The NZX closed this evening down just over half a per cent, and brokers described it as a dip but not disastrous following yesterday's meltdown on Wall Street.
1 NEWS was on the trading floor as markets opened this morning and quickly dropped two per cent.
The waves from Wall Street were felt around the world yesterday, but it was a delayed reaction today on the New Zealand stock market which was closed yesterday for Waitangi Day.
"While we were shut you saw falls of anywhere between three and five or six per cent across a lot of the other big markets. So for us to open, play a bit of catch up, but only be down two per cent that's not bad, we'll take that," said mark Mark Lister of Craigs Investment Partners.
International markets have been readjusting after the Dow dropped dramatically.
"This morning we've seen a bit of calm emerge in the markets across Asia and the New Zealand market not performing too badly considering how things have been in recent days," Mr Lister said.
The situation has been volatile for the last few days because better than expected wage growth in the US caught investors by surprise.
Traders had been worried growth would be higher than anticipated, with fears that could lead the Federal Reserve - America's version of the Reserve Bank - to raise interest rates faster than expected, enticing investors away from the stockmarket.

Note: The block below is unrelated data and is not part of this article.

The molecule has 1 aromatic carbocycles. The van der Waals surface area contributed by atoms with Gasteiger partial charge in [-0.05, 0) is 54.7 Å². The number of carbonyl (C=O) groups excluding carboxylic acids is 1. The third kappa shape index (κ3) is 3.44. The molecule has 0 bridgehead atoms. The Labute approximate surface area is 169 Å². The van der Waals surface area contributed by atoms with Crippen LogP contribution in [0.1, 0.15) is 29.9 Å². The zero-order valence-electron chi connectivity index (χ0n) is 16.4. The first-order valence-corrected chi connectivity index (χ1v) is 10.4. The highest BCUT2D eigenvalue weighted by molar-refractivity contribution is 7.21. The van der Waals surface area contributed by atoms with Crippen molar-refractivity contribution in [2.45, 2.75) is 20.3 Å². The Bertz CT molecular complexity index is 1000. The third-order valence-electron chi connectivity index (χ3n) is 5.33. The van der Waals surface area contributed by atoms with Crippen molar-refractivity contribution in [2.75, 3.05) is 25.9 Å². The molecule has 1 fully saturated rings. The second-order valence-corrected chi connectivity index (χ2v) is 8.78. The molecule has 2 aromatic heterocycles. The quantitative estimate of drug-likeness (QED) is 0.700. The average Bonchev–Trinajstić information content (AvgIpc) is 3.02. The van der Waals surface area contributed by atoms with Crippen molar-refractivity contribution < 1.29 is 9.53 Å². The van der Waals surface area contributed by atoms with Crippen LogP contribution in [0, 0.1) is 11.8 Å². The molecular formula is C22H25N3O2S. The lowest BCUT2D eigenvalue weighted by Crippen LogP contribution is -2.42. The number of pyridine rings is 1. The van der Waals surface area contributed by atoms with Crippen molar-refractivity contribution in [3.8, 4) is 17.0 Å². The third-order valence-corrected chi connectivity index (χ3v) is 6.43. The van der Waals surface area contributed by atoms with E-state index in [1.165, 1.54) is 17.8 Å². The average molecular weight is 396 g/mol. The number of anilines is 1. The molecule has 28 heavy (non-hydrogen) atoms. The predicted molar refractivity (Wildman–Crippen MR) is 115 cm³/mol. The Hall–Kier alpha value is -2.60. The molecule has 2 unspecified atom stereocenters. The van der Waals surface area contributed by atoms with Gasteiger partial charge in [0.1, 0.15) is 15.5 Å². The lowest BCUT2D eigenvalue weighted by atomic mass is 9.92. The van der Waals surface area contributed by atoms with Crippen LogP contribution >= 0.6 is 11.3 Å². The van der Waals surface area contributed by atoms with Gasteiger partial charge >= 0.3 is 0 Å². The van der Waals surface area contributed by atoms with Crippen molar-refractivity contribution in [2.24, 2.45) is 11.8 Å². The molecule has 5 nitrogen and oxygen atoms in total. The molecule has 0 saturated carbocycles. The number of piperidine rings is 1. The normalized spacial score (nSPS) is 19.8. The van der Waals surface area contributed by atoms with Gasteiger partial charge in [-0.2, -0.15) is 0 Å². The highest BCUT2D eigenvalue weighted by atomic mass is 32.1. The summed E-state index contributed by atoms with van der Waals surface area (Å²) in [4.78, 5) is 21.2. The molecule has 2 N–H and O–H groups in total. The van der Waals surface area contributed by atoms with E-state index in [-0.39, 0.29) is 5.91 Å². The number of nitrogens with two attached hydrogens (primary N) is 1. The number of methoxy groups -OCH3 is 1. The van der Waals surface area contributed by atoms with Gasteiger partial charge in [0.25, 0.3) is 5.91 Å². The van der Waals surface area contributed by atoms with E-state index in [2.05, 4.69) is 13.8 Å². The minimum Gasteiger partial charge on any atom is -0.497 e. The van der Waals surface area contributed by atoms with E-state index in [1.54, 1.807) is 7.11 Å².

"We expected a correction in the equity market, which we've seen," said Nigel Brunel, OMF financial markets director.
Of course this affects Kiwis who own shares, but it also matters for anyone who has Kiwisaver or a retirement saving scheme, because these often invest in the stock markets.
Experts say don't panic.
"If you look at Kiwisaver, for example, which really is a long term game, they shouldn't be concerned if it falls over a short period of time in the market," Mr Brunel said.
The Finance Minister, Grant Robertson, says New Zealand has rebounded because the economy is in good shape.
"The economy has that stability in it which means that we've been able to avoid the worst of this," he said.
In the US, markets rebounded after a rollercoaster day.
"Even after all of this sell-off that we've seen in recent days, in just the last year stocks are still over the full year, up about 20 per cent," said Rebecca Jarvis, ABC economic correspondent.
Back in New Zealand it's hoped the volatility has calmed for now.